Acute coronary syndromes (such as heart attacks) and strokes are a leading cause of morbidity and mortality in the U.S. and Europe. About 80% of those events occur because a build-up of plaque in the arteries—or atherosclerotic plaque (AP)—ruptures.
Research led by Kang Kim, PhD, associate professor at the University of Pittsburgh, recently received $2,996,514 over four years from the National Institutes of Health for work that will use super-resolution ultrasound (SRU) imaging to noninvasively detect APs that have a high chance of rupturing so that physicians can intervene.
“Over the past decade, researchers have been pushing for a way to identify rupture-prone APs,” says Kim, who holds appointments in both the Swanson School of Engineering’s Department of Bioengineering and the School of Medicine’s Department of Medicine.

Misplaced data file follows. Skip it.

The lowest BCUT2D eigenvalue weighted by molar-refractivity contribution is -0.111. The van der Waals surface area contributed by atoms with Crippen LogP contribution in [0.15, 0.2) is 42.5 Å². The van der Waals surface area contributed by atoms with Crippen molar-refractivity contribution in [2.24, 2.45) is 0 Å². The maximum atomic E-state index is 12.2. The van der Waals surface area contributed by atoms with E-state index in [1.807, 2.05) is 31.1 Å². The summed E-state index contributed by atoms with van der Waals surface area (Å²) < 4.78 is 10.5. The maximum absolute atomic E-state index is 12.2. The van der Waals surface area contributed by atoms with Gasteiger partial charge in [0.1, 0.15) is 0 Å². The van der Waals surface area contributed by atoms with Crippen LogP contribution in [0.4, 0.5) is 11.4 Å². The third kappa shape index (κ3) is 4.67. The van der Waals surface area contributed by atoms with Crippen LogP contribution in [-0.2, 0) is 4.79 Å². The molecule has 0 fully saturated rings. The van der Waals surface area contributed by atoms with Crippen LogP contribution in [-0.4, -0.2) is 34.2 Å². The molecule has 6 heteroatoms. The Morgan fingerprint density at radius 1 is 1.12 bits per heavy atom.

“One thing that plays a critical role in AP rupture is when a new, dense network of blood vessels begin growing into the AP from the vasa vasorum, or the smaller vessels that supply larger arteries and veins,” Kim adds. “However, we don’t yet have the noninvasive tools to assess abnormal microvascular expansion in vivo, or inside the living body. That’s the problem this project is meant to solve.”
The technology developed through this project seeks to shift the current imaging approach in identifying microvessels of AP from “intravascular,” or an ultrasound that uses a catheter to view the inside of the artery, to a “fully noninvasive transcutaneous” imaging approach, which instead can noninvasively see microvasculature.
If successful, the technology could be incorporated into current ultrasound scanners already in use to identify plaques at high risk of rupturing, allowing physicans to prescribe life-saving interventions and treatments to prevent a stroke.
“In addition to further evaluating our super resolution ultrasound imaging technology, I’m excited about determining if characteristics of the VV can be a predictive biomarker of AP rupture,” says Kim.